Look for more real math problems from Mary Ann Graziani, Article of the Week from Frank Holes, Jr., and great teaching ideas for great teachers everywhere.  Be sure to join up on our FACEBOOK page for StarTeaching for more reader interaction as well as constant, updated streams of educational information.  

Of course, you should also check our website for a number of updates and re-designed pages.  We're starting to collect quite a few articles from educational experts all over the world.  See these archives on our website: www.starteaching.com

 

 


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StarTeaching
Feature Writers
Mark Benn:
Educational Technology
Mary Ann Graziani:
Mathematics Education
Helen de la Maza:
Science Education
Chris Sura:
English Education
Munir Moosa Sewani:
World Education
Salima Moosa Sewani:
World Education
Rozina Jumani:
World Education
Yasmeen Jumani:
World Education
Dr. Peter Manute:
Student Teachers and 
Job Finding
Kim Taylor-DiLeva:
Sign Language
Christina Riggan:
School Features
Michael Kett: 
Magic in the Classroom

 

 

THIS IS

IDEA CENTRAL:

THE PLACE FOR ALL TEACHERS!

Do you have a great TEACHING TIP or ACTIVITY to share?

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STARTEACHING WRITING PROMPT COLLECTION - 
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10 Days Of
Writing 
Prompts 

Day
1

How can you prepare yourself now for the first day of school?

Day
2

What are FIVE important things you have to do to be ready for the first day of school?

Day
3

Describe the BEST first day of school you've had.

Day
4

Describe the WORST or HARDEST first day of school you've had.

Day
5

What is one goal you have for the first day of school this year?

Day
6

What items do you need to purchase to start the school year?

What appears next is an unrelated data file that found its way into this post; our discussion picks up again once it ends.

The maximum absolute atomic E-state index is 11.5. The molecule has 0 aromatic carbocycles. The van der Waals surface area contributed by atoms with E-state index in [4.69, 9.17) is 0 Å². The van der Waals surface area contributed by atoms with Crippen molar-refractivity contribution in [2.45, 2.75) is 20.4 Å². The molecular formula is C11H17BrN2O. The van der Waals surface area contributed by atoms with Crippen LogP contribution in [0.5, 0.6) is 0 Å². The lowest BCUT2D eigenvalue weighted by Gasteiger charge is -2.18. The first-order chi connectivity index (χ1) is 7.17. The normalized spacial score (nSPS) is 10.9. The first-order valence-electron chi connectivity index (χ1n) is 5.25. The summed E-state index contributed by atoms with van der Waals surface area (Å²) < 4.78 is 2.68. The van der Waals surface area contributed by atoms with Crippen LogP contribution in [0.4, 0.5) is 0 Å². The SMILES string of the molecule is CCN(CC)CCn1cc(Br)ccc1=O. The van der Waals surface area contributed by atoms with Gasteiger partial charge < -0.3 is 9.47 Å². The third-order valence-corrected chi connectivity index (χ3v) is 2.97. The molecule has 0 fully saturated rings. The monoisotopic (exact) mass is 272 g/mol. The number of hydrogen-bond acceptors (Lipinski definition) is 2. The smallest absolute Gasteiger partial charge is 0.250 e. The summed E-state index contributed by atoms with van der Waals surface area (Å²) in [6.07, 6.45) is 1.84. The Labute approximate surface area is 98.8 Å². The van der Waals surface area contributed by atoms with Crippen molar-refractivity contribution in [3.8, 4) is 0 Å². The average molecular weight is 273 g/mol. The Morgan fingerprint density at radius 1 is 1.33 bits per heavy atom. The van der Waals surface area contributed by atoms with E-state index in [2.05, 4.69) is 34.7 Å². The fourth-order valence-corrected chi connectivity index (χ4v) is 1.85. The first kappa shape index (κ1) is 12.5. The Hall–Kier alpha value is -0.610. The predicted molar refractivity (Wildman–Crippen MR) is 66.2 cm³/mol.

Day
7

Write a story or poem about the first day of school.

Day
8

What are TWO things you can still do between now and when school starts?

Day
9

What class are you looking forward to the most this year?  Why?.

Day
10

 What friends do you hope to see at school this year?  Why?

STARTEACHING WRITING PROMPT COLLECTION - 
Click to see over 1000 prompts

 

10 days of writing prompts

 

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BOOK of the MONTH


Reading Essentials: The Specifics You Need To Teach Reading Well

by Regie Routman

 

 

Coming Soon:

More Article of the Week

Technology & Teaching: Seamless Integration into Curriculum

Writing Process and Programs

Classroom Management


 

Are You Looking For a Teaching Job?

Need a position in a K-12 school, administration, or a coaching job?  Our website has just gained access to a specialized service just for our members and newsletter readers.  Job listings, application and interviewing tips, and priceless information, at your fingertips!

Click here if you want to find that Teaching Job!

10 Days of 
Math Problems
by Mary Ann Graziani

Day 1 Adding/Subtracting Decimals:

0.6 – 1.4 =

Day 2 Adding/Subtracting Decimals:

0.33 + 0.75 =

Day 3 Adding/Subtracting Decimals:

0.9 + 0.47 =

Day 4 Adding/Subtracting Decimals:

0.7 – 0.15 =

Day 5 Adding/Subtracting Decimals:

7.1– 6.2 =

Day 6 Adding/Subtracting Decimals:

15.7 –  13.2 =

Day 7 Adding/Subtracting Decimals:

0.3 + 0.52 =

Day 8 Adding/Subtracting Decimals:

4.2 + 7.12 =

Day 9 Adding/Subtracting Decimals:

10.4 –  4.9 =

Day 10 Adding/Subtracting Decimals:

12.3 –  9.8 =

 

Be sure to visit Mary Ann Graziani's website to pick up a copy of any of her THREE books for sale

www.wishingstarchildrensbooks.com

 

 

STARTEACHING
Tech-Ed Articles

Check out our entire collection of technology articles, including:
* 21st Century Learning
* Integrating Technology
* Computer Literacy
* REAL activities you can use!

CLICK HERE FOR THE COLLECTION

 

 

Science Activities For Any Setting
By Helen de la Maza
Boat Buoyancy
(click for PDF)

Ethology
(click for PDF)

Click HERE to see all of 
Helen's Science Activities

 

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Inspirational Quotes
& Photos

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WEBSITE OF THE MONTH
The American Scholar.org
http://www.theamericanscholar.org

 

 

 

Using Photography To Inspire Writing
By Hank Kellner

Visit his blog at: hank-englisheducation.
blogspot.com
.

 

 

TONY VINCENT
Learning in Hand is an educator's resource for using some of the coolest technologies with students. Tony Vincent
Tony is a teacher who wants to make education effective, relevant, and fun. He knows handhelds are small computers that can make a big difference in classrooms!  He hopes Learning in Hand inspires and motivates teachers to use technology that students crave.
learninginhand.com

 

Article of the Week
"Do Cell Phones Cause Cancer?"
Click here to download the PDF
"Michigan Urban Legends"
Click here to download the PDF